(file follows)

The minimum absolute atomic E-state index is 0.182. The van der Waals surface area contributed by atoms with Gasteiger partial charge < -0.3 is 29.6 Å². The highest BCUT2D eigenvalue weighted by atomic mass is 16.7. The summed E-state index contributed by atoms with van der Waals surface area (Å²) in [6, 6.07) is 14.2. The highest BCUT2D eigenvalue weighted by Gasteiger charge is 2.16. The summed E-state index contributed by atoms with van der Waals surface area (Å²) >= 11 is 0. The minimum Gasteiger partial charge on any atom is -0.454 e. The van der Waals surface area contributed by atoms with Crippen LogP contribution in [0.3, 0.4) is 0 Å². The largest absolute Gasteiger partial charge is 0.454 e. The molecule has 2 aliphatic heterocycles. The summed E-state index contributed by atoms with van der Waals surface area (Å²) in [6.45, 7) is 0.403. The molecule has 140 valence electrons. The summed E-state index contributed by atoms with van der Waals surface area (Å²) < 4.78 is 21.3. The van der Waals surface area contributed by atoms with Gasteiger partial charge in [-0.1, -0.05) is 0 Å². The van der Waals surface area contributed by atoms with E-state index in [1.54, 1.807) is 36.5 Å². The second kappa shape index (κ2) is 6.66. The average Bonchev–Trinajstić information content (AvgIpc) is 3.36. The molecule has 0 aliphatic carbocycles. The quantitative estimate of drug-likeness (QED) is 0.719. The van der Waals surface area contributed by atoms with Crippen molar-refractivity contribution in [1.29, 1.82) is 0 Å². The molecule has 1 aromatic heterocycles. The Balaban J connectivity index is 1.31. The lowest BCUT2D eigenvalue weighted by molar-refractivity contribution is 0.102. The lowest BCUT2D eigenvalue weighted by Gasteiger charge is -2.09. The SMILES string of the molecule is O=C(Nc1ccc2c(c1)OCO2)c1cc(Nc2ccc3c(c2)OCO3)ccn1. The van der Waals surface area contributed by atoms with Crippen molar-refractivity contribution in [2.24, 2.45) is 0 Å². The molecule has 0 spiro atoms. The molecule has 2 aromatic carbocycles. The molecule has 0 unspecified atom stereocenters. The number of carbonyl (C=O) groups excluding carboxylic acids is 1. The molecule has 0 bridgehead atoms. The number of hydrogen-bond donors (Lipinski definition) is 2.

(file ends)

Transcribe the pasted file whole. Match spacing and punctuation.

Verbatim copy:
The minimum absolute atomic E-state index is 0.182. The van der Waals surface area contributed by atoms with Gasteiger partial charge < -0.3 is 29.6 Å². The highest BCUT2D eigenvalue weighted by atomic mass is 16.7. The summed E-state index contributed by atoms with van der Waals surface area (Å²) in [6, 6.07) is 14.2. The highest BCUT2D eigenvalue weighted by Gasteiger charge is 2.16. The summed E-state index contributed by atoms with van der Waals surface area (Å²) >= 11 is 0. The minimum Gasteiger partial charge on any atom is -0.454 e. The van der Waals surface area contributed by atoms with Crippen LogP contribution in [0.3, 0.4) is 0 Å². The largest absolute Gasteiger partial charge is 0.454 e. The molecule has 2 aliphatic heterocycles. The summed E-state index contributed by atoms with van der Waals surface area (Å²) in [6.45, 7) is 0.403. The molecule has 140 valence electrons. The summed E-state index contributed by atoms with van der Waals surface area (Å²) < 4.78 is 21.3. The van der Waals surface area contributed by atoms with Gasteiger partial charge in [-0.1, -0.05) is 0 Å². The van der Waals surface area contributed by atoms with E-state index in [1.54, 1.807) is 36.5 Å². The second kappa shape index (κ2) is 6.66. The average Bonchev–Trinajstić information content (AvgIpc) is 3.36. The molecule has 0 aliphatic carbocycles. The quantitative estimate of drug-likeness (QED) is 0.719. The van der Waals surface area contributed by atoms with Crippen molar-refractivity contribution in [1.29, 1.82) is 0 Å². The molecule has 1 aromatic heterocycles. The Balaban J connectivity index is 1.31. The lowest BCUT2D eigenvalue weighted by molar-refractivity contribution is 0.102. The lowest BCUT2D eigenvalue weighted by Gasteiger charge is -2.09. The SMILES string of the molecule is O=C(Nc1ccc2c(c1)OCO2)c1cc(Nc2ccc3c(c2)OCO3)ccn1. The van der Waals surface area contributed by atoms with Crippen molar-refractivity contribution in [2.24, 2.45) is 0 Å². The molecule has 0 spiro atoms. The molecule has 2 aromatic carbocycles. The molecule has 0 unspecified atom stereocenters. The number of carbonyl (C=O) groups excluding carboxylic acids is 1. The molecule has 0 bridgehead atoms. The number of hydrogen-bond donors (Lipinski definition) is 2.